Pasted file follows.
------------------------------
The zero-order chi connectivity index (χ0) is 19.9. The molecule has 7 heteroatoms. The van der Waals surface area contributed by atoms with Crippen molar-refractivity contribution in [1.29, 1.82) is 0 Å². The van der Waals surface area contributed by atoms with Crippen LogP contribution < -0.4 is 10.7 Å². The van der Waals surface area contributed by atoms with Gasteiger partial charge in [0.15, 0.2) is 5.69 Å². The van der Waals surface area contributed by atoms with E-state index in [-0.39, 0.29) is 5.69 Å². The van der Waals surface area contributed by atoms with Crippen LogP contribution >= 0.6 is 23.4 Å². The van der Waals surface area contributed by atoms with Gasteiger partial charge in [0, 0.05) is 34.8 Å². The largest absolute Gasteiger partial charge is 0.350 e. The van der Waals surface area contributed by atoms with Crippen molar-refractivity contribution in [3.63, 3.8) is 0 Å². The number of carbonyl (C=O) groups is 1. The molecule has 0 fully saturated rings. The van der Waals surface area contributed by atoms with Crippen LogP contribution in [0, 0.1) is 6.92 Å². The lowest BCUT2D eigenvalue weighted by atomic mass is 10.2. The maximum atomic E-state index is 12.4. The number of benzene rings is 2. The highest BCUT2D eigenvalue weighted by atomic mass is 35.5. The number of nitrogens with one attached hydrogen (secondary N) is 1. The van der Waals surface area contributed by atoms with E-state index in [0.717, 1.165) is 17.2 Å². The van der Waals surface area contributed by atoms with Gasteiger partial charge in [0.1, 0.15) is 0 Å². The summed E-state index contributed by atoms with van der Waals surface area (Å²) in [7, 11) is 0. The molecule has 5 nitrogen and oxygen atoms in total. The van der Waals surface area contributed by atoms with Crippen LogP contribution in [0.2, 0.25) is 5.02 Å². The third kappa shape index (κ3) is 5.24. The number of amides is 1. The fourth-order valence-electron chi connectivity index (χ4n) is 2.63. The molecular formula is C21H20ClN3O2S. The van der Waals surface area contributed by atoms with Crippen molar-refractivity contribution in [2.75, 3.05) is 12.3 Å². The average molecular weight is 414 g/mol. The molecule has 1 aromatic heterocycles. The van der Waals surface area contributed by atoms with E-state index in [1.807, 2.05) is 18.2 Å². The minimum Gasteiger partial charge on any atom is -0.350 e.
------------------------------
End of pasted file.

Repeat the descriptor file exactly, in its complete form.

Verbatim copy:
The zero-order chi connectivity index (χ0) is 19.9. The molecule has 7 heteroatoms. The van der Waals surface area contributed by atoms with Crippen molar-refractivity contribution in [1.29, 1.82) is 0 Å². The van der Waals surface area contributed by atoms with Crippen LogP contribution < -0.4 is 10.7 Å². The van der Waals surface area contributed by atoms with Gasteiger partial charge in [0.15, 0.2) is 5.69 Å². The van der Waals surface area contributed by atoms with E-state index in [-0.39, 0.29) is 5.69 Å². The van der Waals surface area contributed by atoms with Crippen LogP contribution >= 0.6 is 23.4 Å². The van der Waals surface area contributed by atoms with Gasteiger partial charge in [0, 0.05) is 34.8 Å². The largest absolute Gasteiger partial charge is 0.350 e. The van der Waals surface area contributed by atoms with Crippen molar-refractivity contribution in [3.63, 3.8) is 0 Å². The number of carbonyl (C=O) groups is 1. The molecule has 0 fully saturated rings. The van der Waals surface area contributed by atoms with Crippen LogP contribution in [0, 0.1) is 6.92 Å². The lowest BCUT2D eigenvalue weighted by atomic mass is 10.2. The maximum atomic E-state index is 12.4. The number of benzene rings is 2. The highest BCUT2D eigenvalue weighted by atomic mass is 35.5. The number of nitrogens with one attached hydrogen (secondary N) is 1. The van der Waals surface area contributed by atoms with E-state index in [0.717, 1.165) is 17.2 Å². The van der Waals surface area contributed by atoms with Gasteiger partial charge in [0.1, 0.15) is 0 Å². The summed E-state index contributed by atoms with van der Waals surface area (Å²) in [7, 11) is 0. The molecule has 5 nitrogen and oxygen atoms in total. The van der Waals surface area contributed by atoms with Crippen LogP contribution in [0.2, 0.25) is 5.02 Å². The third kappa shape index (κ3) is 5.24. The number of amides is 1. The fourth-order valence-electron chi connectivity index (χ4n) is 2.63. The molecular formula is C21H20ClN3O2S. The van der Waals surface area contributed by atoms with Crippen molar-refractivity contribution in [2.75, 3.05) is 12.3 Å². The average molecular weight is 414 g/mol. The molecule has 1 aromatic heterocycles. The van der Waals surface area contributed by atoms with E-state index in [1.807, 2.05) is 18.2 Å². The minimum Gasteiger partial charge on any atom is -0.350 e.